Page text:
3rd Quarter 2018

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Thornburg Investment Income Builder paid an ordinary quarterly dividend of $0.256 per I share in the quarter ended September 30, 2018. This compares to a dividend of $0.279 for the comparable quarter of 2017. The fund paid $0.983 per I share in the 12-month period ended September 30, 2018, up 7.3% from $0.916 in the prior comparable 12-month period. The dividend per share was lower for A and C shares to account for varying class-specific expenses.

A high percentage of the fund’s dividend is classified as qualified dividend income, which has a lower tax rate than ordinary dividend income. The trailing 12-month dividend yield was 4.5% for the I shares.

The fund’s net asset value increased by $0.63 to $21.96 per share from $21.33 during the September quarter. For the trailing 12 months ended September 30, 2018, the fund’s net asset value increased $0.31 to $21.96 per share from $21.65.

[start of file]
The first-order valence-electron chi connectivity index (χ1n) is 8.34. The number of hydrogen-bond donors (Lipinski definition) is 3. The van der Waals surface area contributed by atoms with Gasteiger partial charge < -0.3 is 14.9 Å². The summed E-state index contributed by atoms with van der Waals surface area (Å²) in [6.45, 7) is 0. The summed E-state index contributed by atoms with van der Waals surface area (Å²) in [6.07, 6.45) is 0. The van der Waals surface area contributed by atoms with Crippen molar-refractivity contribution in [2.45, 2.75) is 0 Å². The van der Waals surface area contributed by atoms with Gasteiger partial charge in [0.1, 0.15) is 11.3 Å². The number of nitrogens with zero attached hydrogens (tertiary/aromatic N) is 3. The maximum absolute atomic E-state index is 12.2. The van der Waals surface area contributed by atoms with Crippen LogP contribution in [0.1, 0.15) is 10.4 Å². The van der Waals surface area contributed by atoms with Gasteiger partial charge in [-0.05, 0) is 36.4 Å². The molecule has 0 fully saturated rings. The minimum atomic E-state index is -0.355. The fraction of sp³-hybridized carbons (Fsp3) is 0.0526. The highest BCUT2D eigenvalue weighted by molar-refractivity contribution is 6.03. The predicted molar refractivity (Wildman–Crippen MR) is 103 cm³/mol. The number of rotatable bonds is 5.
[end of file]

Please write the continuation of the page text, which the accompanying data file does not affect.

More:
Investment Income Builder’s I share return of 4.17% for the September quarter exceeded that of its blended benchmark (75% MSCI World Index and 25% Bloomberg Barclays U.S. Aggregate Bond Index) by 0.44%. Performance comparisons of Investment Income Builder to its blended benchmark over various periods are shown on the fund performance page.

Over the long term, earnings growth should drive equity prices and dividend payments. We are optimistic about the return potential of the Investment Income Builder portfolio. We currently expect 2018 earnings per share growth of our equity portfolio companies to average close to 10% on a position-weighted average basis.

The quarter ended September 30, 2018, was the 63rd full calendar quarter since the inception of Thornburg Investment Income Builder in December 2002. In 47 of these quarters, the fund delivered a positive total return. The fund has delivered positive total returns in 13 of its 15 calendar years of existence. As of September 30, 2018, Thornburg Investment Income Builder has delivered tax-efficient average annual total returns of more than 9.4% since its inception (A shares, without sales charge).